When I was in college, I was in a Greek house, a co-ed fraternity. In some ways my experience was unusual (there aren’t many co-ed fraternities out there) and in other ways my experience was typical (rushing, pledging, and partying). Looking back, I find the most lasting lessons of this experience involve leadership. I had never before been part of a community that cooperates to plan events, maintain a building, and manage its membership. In my final year in the fraternity, I was elected to the office of president, and in this experience I learned one of the most important lessons I have ever learned about leadership: it is impossible to make everybody happy.
As a people-pleaser, the happiness and satisfaction of others is something I worry about; as a leader, I have to confront that making everybody happy isn’t at the top of my agenda. At the most basic level, for everyone to be happy in the same way, everyone needs to be in agreement – and we all know that it is virtually impossible to get a group of people, Jewish or not, to agree on anything! More importantly, I learned that being a leader involves considering many factors and making difficult decisions. When people in my community would come to me and complain about this or that, I often felt that if they broadened their view, looking at the whole picture beyond their personal concerns, they would understand things differently.
The story of Korah’s rebellion at the opening of our parashah brings me back to these first challenges I faced as a leader. Korah, a distinguished and disgruntled man in the Israelite community, gathers his closest and most powerful friends by his side and approaches Moses and Aaron with defiance: ‘You two have taken too much power,’ Korah claims, ‘raising yourselves above the rest of this community. All of us are holy – so why do you hold yourselves above us?’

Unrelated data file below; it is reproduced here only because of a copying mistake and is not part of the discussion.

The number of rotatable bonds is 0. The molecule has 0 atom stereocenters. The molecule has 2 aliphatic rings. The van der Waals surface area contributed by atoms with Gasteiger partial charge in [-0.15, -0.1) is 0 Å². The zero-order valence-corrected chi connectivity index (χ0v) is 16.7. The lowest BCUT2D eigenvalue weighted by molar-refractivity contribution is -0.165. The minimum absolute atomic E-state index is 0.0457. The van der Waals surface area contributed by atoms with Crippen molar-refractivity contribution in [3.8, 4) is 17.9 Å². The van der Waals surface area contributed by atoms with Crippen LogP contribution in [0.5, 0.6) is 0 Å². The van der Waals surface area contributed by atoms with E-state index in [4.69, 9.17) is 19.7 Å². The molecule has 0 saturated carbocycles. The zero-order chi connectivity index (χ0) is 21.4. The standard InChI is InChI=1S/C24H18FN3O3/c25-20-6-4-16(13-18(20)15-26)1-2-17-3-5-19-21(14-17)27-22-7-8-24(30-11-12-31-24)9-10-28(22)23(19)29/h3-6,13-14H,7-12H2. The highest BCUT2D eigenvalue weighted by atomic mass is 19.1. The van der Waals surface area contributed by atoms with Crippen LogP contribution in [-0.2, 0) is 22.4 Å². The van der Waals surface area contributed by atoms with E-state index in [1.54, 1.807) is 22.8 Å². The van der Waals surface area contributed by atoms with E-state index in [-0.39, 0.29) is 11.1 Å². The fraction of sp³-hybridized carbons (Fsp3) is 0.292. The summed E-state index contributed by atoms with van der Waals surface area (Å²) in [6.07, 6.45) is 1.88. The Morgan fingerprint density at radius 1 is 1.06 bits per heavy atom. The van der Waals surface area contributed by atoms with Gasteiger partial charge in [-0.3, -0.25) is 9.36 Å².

In making this claim, Korah gives voice to a universal complaint about leaders: they are only leaders because they want power, that the role leaders take on in their community is self-seeking rather than selfless. It is an argument that has withstood the test of time – many people have said the same things about the leaders in our country, and in our communities, today! To Korah, and to those that make these arguments, I would respond with a classic Beit T’Shuvah teaching: It’s a Both/And.
Of course there is ego in leadership; there has to be. In order for it to be possible for a leader to stand in front of others and speak, to make tough decisions that impact a community, and to accept the responsibility of leadership in the first place, a leader needs to have a strong sense of self. But that’s only half of the story. Acting out of obligation to others and putting one’s own ego aside to take care of community needs are also essential characteristics of leaders. Leadership is a powerful act of service. When leaders accept responsibility for others and for their community, they must be ready to make their own needs their second priority. Of course leaders must care for themselves – otherwise, they could not care for others – but they must also ensure that the needs of their community are satisfied.
Moses responds to Korah’s claim with true humility: he recognizes his responsibility to handle the situation, and acts to fulfill it. He does not give in to Korah, and he does not fight against him. Instead, he “falls on his face” – he prays. In this difficult leadership situation, in the face of a rebellious person with supporters at his side, Moses strives to do the next right thing. He speaks with God and takes direction, explaining to Korah and his followers that God would make it clear who should lead the community and who should follow.
As I reflect on my leadership experience, I see my people-pleasing in a new light. When I act to make others happy, I place my ego and theirs at the top of the agenda, doing whatever it takes to feel good, and ignoring the true priorities at hand. I always must remember to pause, reflect, check in with my Higher Power, and strive to do the next right thing.
For all of us, as we find ourselves in leadership roles – whether we are leaders at Beit T’Shuvah, in a twelve-step fellowship, or in our own families – may we all be like Moses against Korah. May we put aside our needs to please others and our needs to wield power; instead, may we check in with our Higher Power, and may we strive to do the next right thing.
Rabbi Miriam Green